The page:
Radiesse in conjunction with Ultherapy. Any suggestions?

Can a receive Ultherapy after having Radiesse injected into the nasal/labial folds? Could the heat alter the chemical properties of Radiesse or possibly melt it?

Doctor Answers 7

Ultherapy and Dermal Fillers

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There are actually some good studies that address this question specifically.  The studies suggest that if you are going to have Ultherapy and dermal fillers performed concurrently that it is best to have the Ultherapy treatment performed first. The deep heat from the Ultherapy can adversely affect the dermal fillers if you have your injections performed first.

Filler + Ultherapy

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Ultherapy in conjunction with fillers is a great combination treatment approach.  I always recommend that patients have their Ultherapy treatments prior to filler injections.  Ultherapy uses micro-focused frequency ultrasound energy which precisely and consistently heats the targeted tissue to 60-70 degrees centigrade, which is the optimal temperature for contraction and denaturation of collagen.  However, it may be possible that this could heat up the filler and affect the filler duration.  In future treatments, you ultherapist will be able to see the filler on the ultrasound and avoid treating it.  Good Luck!

Radiesse and Ultherapy

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How Ultherapy can alter Radiesse is not clear but it can potentially shorten the duration therefore my suggestion would be to do the Ulthera first or to avoid ulthera in areas where Radiesse has been injected, unless it has been several months since your Radiesse treatment.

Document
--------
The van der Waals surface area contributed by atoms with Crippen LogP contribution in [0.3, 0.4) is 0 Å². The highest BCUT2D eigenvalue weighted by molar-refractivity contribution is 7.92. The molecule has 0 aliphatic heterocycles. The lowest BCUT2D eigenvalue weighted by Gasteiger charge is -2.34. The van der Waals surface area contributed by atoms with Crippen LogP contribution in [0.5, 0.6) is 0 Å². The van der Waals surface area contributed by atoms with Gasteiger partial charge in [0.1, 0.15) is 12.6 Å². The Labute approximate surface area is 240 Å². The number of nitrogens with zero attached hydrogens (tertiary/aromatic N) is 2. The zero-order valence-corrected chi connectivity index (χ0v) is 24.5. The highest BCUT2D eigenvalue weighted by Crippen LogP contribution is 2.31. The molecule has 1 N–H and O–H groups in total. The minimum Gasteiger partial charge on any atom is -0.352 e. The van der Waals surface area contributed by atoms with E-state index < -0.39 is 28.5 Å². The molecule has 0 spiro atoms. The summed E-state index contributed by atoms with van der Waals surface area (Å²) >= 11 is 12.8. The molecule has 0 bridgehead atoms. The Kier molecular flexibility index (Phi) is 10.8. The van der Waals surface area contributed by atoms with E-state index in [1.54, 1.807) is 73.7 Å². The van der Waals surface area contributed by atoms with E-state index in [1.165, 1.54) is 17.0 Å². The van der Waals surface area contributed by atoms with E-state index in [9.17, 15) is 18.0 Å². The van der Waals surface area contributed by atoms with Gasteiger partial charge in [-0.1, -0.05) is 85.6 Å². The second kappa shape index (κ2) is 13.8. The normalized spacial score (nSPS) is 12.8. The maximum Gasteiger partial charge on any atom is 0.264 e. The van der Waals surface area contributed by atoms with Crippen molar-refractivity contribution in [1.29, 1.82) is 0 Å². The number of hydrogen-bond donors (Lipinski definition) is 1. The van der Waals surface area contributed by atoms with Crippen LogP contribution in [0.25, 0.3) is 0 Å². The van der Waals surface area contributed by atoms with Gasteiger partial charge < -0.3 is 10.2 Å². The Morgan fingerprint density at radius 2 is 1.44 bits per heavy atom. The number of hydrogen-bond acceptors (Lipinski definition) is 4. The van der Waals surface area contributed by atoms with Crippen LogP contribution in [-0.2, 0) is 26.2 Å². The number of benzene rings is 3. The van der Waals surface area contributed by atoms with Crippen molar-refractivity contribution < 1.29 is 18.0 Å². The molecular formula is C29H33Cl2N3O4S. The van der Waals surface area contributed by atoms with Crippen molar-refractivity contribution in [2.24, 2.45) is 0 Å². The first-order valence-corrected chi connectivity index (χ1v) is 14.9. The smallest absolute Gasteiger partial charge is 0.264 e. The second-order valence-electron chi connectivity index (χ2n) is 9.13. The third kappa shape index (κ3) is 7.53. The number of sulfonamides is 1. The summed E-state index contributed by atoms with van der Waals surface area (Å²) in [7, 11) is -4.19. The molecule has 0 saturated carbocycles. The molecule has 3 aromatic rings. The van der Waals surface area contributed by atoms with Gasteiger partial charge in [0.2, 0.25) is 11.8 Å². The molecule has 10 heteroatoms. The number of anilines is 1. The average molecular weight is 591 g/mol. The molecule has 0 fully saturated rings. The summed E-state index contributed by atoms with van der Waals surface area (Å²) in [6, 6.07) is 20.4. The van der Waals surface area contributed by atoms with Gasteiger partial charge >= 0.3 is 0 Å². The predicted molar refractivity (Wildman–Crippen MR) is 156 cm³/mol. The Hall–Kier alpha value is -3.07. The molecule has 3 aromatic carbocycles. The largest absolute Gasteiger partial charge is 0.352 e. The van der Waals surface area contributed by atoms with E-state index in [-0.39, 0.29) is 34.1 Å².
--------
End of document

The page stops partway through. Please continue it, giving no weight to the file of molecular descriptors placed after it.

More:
Radiesse in conjunction with Ultherapy. Any suggestions?

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There is some evidence to suggest that Ultherapy treatment of fillers both prolongs and shortens the lifespan of fillers. The jury is out on this question. To be safe I will typically inject filler AFTER the Ultherapy session. Alternatively, Ultherapy treatment can be avoided over the areas where filler was previously placed. Either option is safe. I hope this information is helpful for you.
Stephen Weber MD, FACSDenver Facial Plastic Surgeon

Combining Filler injections and Ultherapy

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Thanks for your question. The area you describe- nasolabial folds- is not treated during the Ultherapy lifting procedure. This is an area of nerve and blood vessel that we do not want to subject to the microfocused ultrasound. Ultherapy on your lower face will be confined to the cheek region and the jawline/under chin regions. It will have no effect on dermal filler placed in the nasolabial folds.Best,Lisa Vuich, MD

Heating devices should not affect the Radiesse if not applied directly in the same area, but Radiesse is also resistant to heat

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Thank you for your question. You are asking a fairly common question related to non-invasive skin tightening technologies - Radiesse currently in your nasolabial fold and if it’s safe to have Ultherapy at the same time, and if it will potentially melt the Radiesse.